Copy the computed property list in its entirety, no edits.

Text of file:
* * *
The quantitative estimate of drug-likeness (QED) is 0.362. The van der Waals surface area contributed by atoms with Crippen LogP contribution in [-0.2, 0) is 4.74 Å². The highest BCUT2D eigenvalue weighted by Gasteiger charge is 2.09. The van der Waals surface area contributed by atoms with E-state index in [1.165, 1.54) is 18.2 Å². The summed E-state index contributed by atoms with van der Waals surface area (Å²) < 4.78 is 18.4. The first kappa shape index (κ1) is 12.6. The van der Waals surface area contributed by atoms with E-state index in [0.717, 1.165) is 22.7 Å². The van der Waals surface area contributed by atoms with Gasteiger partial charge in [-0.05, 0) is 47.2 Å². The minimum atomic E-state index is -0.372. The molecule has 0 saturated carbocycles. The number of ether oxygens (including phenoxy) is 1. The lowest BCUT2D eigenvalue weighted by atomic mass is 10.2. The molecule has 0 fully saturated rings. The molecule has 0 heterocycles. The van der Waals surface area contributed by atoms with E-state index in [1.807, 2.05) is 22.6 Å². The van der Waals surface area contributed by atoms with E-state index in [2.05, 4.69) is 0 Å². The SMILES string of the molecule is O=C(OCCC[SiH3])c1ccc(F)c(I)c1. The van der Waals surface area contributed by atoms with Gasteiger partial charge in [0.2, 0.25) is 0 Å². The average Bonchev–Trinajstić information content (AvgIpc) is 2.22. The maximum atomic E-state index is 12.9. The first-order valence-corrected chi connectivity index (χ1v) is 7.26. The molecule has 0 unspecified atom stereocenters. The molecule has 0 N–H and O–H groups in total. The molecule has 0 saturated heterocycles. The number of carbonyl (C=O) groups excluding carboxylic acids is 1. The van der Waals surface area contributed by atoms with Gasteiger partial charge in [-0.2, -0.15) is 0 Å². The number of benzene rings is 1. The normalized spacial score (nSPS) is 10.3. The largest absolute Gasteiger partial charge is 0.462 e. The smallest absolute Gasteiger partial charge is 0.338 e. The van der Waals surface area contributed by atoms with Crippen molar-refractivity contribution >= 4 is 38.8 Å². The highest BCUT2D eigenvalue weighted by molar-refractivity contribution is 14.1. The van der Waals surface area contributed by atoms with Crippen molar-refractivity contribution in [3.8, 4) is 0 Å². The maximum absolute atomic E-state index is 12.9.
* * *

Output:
The quantitative estimate of drug-likeness (QED) is 0.362. The van der Waals surface area contributed by atoms with Crippen LogP contribution in [-0.2, 0) is 4.74 Å². The highest BCUT2D eigenvalue weighted by Gasteiger charge is 2.09. The van der Waals surface area contributed by atoms with E-state index in [1.165, 1.54) is 18.2 Å². The summed E-state index contributed by atoms with van der Waals surface area (Å²) < 4.78 is 18.4. The first kappa shape index (κ1) is 12.6. The van der Waals surface area contributed by atoms with E-state index in [0.717, 1.165) is 22.7 Å². The van der Waals surface area contributed by atoms with Gasteiger partial charge in [-0.05, 0) is 47.2 Å². The minimum atomic E-state index is -0.372. The molecule has 0 saturated carbocycles. The number of ether oxygens (including phenoxy) is 1. The lowest BCUT2D eigenvalue weighted by atomic mass is 10.2. The molecule has 0 fully saturated rings. The molecule has 0 heterocycles. The van der Waals surface area contributed by atoms with E-state index in [1.807, 2.05) is 22.6 Å². The van der Waals surface area contributed by atoms with E-state index in [2.05, 4.69) is 0 Å². The SMILES string of the molecule is O=C(OCCC[SiH3])c1ccc(F)c(I)c1. The van der Waals surface area contributed by atoms with Gasteiger partial charge in [0.2, 0.25) is 0 Å². The average Bonchev–Trinajstić information content (AvgIpc) is 2.22. The maximum atomic E-state index is 12.9. The first-order valence-corrected chi connectivity index (χ1v) is 7.26. The molecule has 0 unspecified atom stereocenters. The molecule has 0 N–H and O–H groups in total. The molecule has 0 saturated heterocycles. The number of carbonyl (C=O) groups excluding carboxylic acids is 1. The van der Waals surface area contributed by atoms with Gasteiger partial charge in [-0.2, -0.15) is 0 Å². The number of benzene rings is 1. The normalized spacial score (nSPS) is 10.3. The largest absolute Gasteiger partial charge is 0.462 e. The smallest absolute Gasteiger partial charge is 0.338 e. The van der Waals surface area contributed by atoms with Crippen molar-refractivity contribution >= 4 is 38.8 Å². The highest BCUT2D eigenvalue weighted by molar-refractivity contribution is 14.1. The van der Waals surface area contributed by atoms with Crippen molar-refractivity contribution in [3.8, 4) is 0 Å². The maximum absolute atomic E-state index is 12.9.